Services in emerging markets are mostly concentrated in distribution, education, health, tourism and financial services. Services tend to be domestic-oriented, but increasingly, services such as IT can be outsourced and produced offshore.
Health and medical care, for example, have become major foreign exchange earners for Malaysia, Singapore and Thailand. World medical tourism is estimated to be a $15 billion business, mainly because in advanced countries, medical care is getting too expensive, whilst in many emerging markets, the quality of medical care is often poor, causing those who can afford it to go abroad for treatment.
Currently, most emerging markets in Asia, such as China and India, spend up to 6 per cent of GDP on health services, while advanced countries spend over 10 per cent of GDP, with the leader being the US at 15 per cent of GDP. If China were to increase spending to 8 per cent of GDP by 2015, the size of its market would increase to $880 billion, or just under three times the GDP of Hong Kong.
Professor Kleinman makes the relevant point that medical services can be a tremendous employment generator. For example, it is estimated that 10 million caregivers are required to look after the ageing population in China, whereas there are only 300,000 people working in this field, with only 100,000 professionally qualified.
There is no question that there will be tremendous demand for medical services in Asia as the population ages. Most Asian economies have fewer than two doctors and hospital beds per 1,000 people, whereas the number of hospital beds in Japan (with the most aged population) can be as high as 14 per 1,000.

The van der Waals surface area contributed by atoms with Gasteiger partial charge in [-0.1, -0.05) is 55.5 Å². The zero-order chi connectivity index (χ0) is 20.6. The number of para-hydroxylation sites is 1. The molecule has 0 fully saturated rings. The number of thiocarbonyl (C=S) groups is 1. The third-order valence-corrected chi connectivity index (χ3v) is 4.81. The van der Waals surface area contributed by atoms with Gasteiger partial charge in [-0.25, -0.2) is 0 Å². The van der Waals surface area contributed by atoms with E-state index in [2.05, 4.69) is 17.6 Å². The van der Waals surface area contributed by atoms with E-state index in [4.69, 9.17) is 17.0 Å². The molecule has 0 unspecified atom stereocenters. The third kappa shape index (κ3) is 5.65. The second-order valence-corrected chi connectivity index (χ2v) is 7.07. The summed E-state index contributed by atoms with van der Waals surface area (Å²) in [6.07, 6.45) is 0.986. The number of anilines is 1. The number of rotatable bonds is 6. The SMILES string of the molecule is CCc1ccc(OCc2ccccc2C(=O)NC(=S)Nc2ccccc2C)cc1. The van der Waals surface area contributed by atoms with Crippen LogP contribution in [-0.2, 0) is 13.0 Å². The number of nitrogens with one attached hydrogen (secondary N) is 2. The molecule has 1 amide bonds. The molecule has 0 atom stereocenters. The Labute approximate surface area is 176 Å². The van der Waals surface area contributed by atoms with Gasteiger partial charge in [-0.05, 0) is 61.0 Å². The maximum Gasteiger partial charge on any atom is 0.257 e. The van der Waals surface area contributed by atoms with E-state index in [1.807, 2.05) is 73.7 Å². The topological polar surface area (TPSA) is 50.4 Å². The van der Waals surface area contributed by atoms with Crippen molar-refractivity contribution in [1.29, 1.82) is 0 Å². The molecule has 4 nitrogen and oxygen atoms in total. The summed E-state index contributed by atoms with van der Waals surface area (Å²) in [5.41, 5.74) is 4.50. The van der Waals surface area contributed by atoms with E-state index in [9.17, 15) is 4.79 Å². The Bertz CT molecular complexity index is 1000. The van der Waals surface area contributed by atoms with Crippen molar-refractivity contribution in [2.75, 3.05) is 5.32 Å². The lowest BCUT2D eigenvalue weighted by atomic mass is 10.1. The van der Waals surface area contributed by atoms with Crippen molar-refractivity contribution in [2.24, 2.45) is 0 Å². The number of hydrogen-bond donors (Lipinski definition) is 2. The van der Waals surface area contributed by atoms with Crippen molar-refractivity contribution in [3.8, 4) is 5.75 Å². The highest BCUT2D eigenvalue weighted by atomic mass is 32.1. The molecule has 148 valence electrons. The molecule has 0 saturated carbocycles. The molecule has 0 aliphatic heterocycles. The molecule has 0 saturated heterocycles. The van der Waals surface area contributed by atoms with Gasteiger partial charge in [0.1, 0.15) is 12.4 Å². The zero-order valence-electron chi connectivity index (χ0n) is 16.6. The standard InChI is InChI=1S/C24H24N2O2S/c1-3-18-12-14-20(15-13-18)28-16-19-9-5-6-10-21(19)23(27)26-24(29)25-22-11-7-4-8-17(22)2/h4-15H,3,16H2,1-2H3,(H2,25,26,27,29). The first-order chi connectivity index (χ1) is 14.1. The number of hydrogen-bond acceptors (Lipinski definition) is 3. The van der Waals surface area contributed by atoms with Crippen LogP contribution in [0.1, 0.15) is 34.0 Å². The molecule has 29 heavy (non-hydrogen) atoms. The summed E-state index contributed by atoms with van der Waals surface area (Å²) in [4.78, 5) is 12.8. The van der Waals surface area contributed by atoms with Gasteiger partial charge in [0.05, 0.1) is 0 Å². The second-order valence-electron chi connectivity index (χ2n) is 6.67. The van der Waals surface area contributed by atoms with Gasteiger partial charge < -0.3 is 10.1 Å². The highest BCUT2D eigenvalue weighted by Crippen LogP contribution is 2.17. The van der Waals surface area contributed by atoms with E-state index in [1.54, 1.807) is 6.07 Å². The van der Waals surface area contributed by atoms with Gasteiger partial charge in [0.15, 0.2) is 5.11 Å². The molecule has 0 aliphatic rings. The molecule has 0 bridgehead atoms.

Most people would agree that medical costs in the advanced countries can be excessive. In the US, 40 per cent of lifetime medical costs are incurred in the last two years before death. The good news is that technology and process innovation can bring better healthcare quality at lower costs. Doctors using iPads can diagnose problems off-site, provided the patients have all their medical history and test results digitised. Indian hospitals are able to conduct innovative cataract and heart surgery at a fraction of the costs in advanced countries. Asian economies can upgrade their medical care by leapfrogging the technology and delivery organisations, but doing so will take strong political will.
It is clear that we can no longer rely solely on the government to provide medical care. As populations age, it is the family and charity services that will provide the volunteer services to take care of the elderly. Hospitals, home care and financial support will have to be redesigned to facilitate this relationship so that society rebonds the family rather than leaves older people to live the remainder of their days in loneliness.
Taking care of the old is no longer a problem for other people. As Professor Kleinman says, it is Asia’s next big challenge and this generation’s responsibility.